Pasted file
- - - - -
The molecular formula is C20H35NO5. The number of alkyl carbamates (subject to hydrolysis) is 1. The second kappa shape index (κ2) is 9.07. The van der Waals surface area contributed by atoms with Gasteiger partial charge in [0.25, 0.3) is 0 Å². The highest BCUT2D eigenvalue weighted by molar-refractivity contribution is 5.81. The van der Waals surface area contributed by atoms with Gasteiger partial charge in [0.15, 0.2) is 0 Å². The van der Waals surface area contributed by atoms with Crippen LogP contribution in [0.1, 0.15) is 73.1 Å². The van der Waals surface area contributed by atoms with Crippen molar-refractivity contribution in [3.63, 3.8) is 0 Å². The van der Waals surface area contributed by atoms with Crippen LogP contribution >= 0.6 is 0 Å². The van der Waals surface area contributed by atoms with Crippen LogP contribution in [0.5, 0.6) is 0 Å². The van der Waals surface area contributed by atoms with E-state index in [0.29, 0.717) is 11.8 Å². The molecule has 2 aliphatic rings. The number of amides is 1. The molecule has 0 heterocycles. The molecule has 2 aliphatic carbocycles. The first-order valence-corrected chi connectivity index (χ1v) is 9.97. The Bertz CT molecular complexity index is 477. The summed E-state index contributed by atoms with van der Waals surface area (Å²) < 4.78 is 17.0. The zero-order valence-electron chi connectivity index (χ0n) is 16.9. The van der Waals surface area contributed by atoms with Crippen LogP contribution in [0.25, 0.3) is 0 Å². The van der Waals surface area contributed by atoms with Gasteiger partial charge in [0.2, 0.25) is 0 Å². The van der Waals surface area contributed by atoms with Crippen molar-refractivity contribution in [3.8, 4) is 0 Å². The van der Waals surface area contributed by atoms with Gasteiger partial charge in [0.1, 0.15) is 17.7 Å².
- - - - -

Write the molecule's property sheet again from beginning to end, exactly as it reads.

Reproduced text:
The molecular formula is C20H35NO5. The number of alkyl carbamates (subject to hydrolysis) is 1. The second kappa shape index (κ2) is 9.07. The van der Waals surface area contributed by atoms with Gasteiger partial charge in [0.25, 0.3) is 0 Å². The highest BCUT2D eigenvalue weighted by molar-refractivity contribution is 5.81. The van der Waals surface area contributed by atoms with Gasteiger partial charge in [0.15, 0.2) is 0 Å². The van der Waals surface area contributed by atoms with Crippen LogP contribution in [0.1, 0.15) is 73.1 Å². The van der Waals surface area contributed by atoms with Crippen molar-refractivity contribution in [3.63, 3.8) is 0 Å². The van der Waals surface area contributed by atoms with Crippen LogP contribution >= 0.6 is 0 Å². The van der Waals surface area contributed by atoms with Crippen LogP contribution in [0.5, 0.6) is 0 Å². The van der Waals surface area contributed by atoms with E-state index in [0.29, 0.717) is 11.8 Å². The molecule has 2 aliphatic rings. The number of amides is 1. The molecule has 0 heterocycles. The molecule has 2 aliphatic carbocycles. The first-order valence-corrected chi connectivity index (χ1v) is 9.97. The Bertz CT molecular complexity index is 477. The summed E-state index contributed by atoms with van der Waals surface area (Å²) < 4.78 is 17.0. The zero-order valence-electron chi connectivity index (χ0n) is 16.9. The van der Waals surface area contributed by atoms with Crippen LogP contribution in [0.25, 0.3) is 0 Å². The van der Waals surface area contributed by atoms with Gasteiger partial charge in [0.2, 0.25) is 0 Å². The van der Waals surface area contributed by atoms with Crippen molar-refractivity contribution in [3.8, 4) is 0 Å². The van der Waals surface area contributed by atoms with Gasteiger partial charge in [0.1, 0.15) is 17.7 Å².